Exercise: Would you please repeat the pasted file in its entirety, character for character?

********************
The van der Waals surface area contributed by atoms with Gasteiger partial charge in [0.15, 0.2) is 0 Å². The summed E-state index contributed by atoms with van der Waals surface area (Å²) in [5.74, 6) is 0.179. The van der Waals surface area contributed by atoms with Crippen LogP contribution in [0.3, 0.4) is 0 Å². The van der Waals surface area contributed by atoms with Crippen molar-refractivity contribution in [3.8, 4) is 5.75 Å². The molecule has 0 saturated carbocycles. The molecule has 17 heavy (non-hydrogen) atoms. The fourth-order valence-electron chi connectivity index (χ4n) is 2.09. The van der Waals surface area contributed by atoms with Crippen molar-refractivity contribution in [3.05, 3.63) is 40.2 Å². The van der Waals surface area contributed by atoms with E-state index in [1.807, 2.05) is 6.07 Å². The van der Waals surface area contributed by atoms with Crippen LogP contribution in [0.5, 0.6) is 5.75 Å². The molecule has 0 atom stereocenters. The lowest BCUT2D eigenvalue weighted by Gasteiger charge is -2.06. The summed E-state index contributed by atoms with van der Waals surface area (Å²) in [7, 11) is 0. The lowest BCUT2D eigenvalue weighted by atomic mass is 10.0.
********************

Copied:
The van der Waals surface area contributed by atoms with Gasteiger partial charge in [0.15, 0.2) is 0 Å². The summed E-state index contributed by atoms with van der Waals surface area (Å²) in [5.74, 6) is 0.179. The van der Waals surface area contributed by atoms with Crippen LogP contribution in [0.3, 0.4) is 0 Å². The van der Waals surface area contributed by atoms with Crippen molar-refractivity contribution in [3.8, 4) is 5.75 Å². The molecule has 0 saturated carbocycles. The molecule has 17 heavy (non-hydrogen) atoms. The fourth-order valence-electron chi connectivity index (χ4n) is 2.09. The van der Waals surface area contributed by atoms with Crippen molar-refractivity contribution in [3.05, 3.63) is 40.2 Å². The van der Waals surface area contributed by atoms with E-state index in [1.807, 2.05) is 6.07 Å². The van der Waals surface area contributed by atoms with Crippen LogP contribution in [0.5, 0.6) is 5.75 Å². The molecule has 0 atom stereocenters. The lowest BCUT2D eigenvalue weighted by Gasteiger charge is -2.06. The summed E-state index contributed by atoms with van der Waals surface area (Å²) in [7, 11) is 0. The lowest BCUT2D eigenvalue weighted by atomic mass is 10.0.